Industry collaboration has become an important focus for companies in the energy sector as they adjust to the lower price environment of the past few years. Companies have recognised that while they will compete in many areas of their business, there are also many areas where they can collaborate in order to maximise the value of their business. This can include collaboration between operators, between service companies and operators (or with each other), between academia and the industry, or collaboration between state agencies and the industry. There are also opportunities for collaboration across international borders to find mutually beneficial solutions.

In Trinidad and Tobago, there are some existing excellent examples of close industry collaboration, for example, the Safe to Work initiative that creates a single industry-wide service company health, safety and security (HSE) pre-qualification system, and the Point Lisas Industrial Estate basic HSE training and assessment system for individual contractor workers. Companies operating on the Point Lisas Industrial Estate have a good track record of collaborating with each other, especially in order to avoid bottlenecks around planned maintenance activities. 

At the 2017 Energy Conference, upstream operator companies made a commitment to increase their collaboration, for example, to coordinate major development projects to reduce costs of mobilising and demobilising major pieces of equipment to and from Trinidad and Tobago. Progress has been made in a number of areas over the past year, for example, with the decision to adopt a single industry-wide system to manage personnel using helicopters and on-board offshore platforms and rigs.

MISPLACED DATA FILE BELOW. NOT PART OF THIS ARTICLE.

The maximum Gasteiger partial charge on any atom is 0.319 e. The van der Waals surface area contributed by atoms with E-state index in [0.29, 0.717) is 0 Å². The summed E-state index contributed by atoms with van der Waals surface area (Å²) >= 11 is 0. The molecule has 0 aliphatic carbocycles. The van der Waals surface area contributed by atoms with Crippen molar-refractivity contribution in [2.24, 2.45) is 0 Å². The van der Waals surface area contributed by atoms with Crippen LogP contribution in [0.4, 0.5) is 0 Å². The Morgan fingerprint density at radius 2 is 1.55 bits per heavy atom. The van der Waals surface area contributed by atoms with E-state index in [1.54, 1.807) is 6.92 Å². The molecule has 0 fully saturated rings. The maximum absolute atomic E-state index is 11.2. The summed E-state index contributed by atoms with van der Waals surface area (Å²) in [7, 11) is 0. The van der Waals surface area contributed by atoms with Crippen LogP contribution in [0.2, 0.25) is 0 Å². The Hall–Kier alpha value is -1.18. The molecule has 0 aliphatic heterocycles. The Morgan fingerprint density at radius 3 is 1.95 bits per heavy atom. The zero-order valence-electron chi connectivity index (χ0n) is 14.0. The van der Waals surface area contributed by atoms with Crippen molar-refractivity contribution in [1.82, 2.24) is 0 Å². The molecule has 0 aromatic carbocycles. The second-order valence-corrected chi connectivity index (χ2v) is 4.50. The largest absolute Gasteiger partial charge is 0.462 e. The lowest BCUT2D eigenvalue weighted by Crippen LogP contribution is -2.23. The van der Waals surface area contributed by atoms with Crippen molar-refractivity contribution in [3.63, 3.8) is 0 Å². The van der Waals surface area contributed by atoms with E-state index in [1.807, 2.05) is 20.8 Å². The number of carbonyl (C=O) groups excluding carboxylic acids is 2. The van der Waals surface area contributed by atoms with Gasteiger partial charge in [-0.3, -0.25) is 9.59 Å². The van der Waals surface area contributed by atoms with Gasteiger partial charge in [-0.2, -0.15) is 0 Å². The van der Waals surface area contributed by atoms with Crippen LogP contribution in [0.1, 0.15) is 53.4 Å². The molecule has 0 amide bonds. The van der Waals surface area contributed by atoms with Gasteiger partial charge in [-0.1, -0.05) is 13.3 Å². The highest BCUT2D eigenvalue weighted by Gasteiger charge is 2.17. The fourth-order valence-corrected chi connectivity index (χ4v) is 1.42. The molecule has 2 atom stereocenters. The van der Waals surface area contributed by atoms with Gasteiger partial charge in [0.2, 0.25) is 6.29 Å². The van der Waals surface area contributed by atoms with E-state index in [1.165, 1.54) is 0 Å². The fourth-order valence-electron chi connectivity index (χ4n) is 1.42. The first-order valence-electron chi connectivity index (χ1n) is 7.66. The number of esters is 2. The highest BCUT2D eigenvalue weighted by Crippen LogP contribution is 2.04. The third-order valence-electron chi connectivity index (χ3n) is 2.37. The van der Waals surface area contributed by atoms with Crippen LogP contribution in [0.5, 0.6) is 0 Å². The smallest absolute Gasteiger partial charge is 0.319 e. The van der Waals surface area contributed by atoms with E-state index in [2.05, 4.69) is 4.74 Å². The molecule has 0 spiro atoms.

Operators also made a public commitment at the 2017 Energy Conference to collaborate to increase the levels of local content and ensure that more value from the industry is retained in Trinidad and Tobago. There have been some specific actions arising out of the Charter signed last year, such as the sharing of more information with contractors and service companies about upcoming opportunities. Much more work is needed, however, to fully operationalise the Local Content Charter. 

While there are many examples of industry stakeholders collaborating amongst themselves, there are still many more opportunities that exist. The state can play an important role in facilitating greater collaboration, building on existing successes such as the utilisation of the earmarked funding from production sharing contracts for industry-specific research at the University of the West Indies and University of Trinidad and Tobago. In other countries, state-owned oil companies have played important roles in driving collaboration with service companies and research institutions, with Norway probably offering the best example. 

There are also significant opportunities for better collaboration between countries in the region, especially with the development of new hydrocarbon resources in Guyana, Suriname and elsewhere. With international collaboration efforts, the state needs to play a leading role to set the framework, but other players, such the Energy Chamber of Trinidad and Tobago, also have very important potential roles. This is an area where, to date, there has been limited success in driving collaboration, despite the best intentions. 

There are clearly lots of potential areas for greater collaboration in the industry in order to maximise value. As always, this will involve significant discussion and working out of details. The 2018 Energy Conference offers an excellent opportunity to push forward greater collaboration and build on existing successes.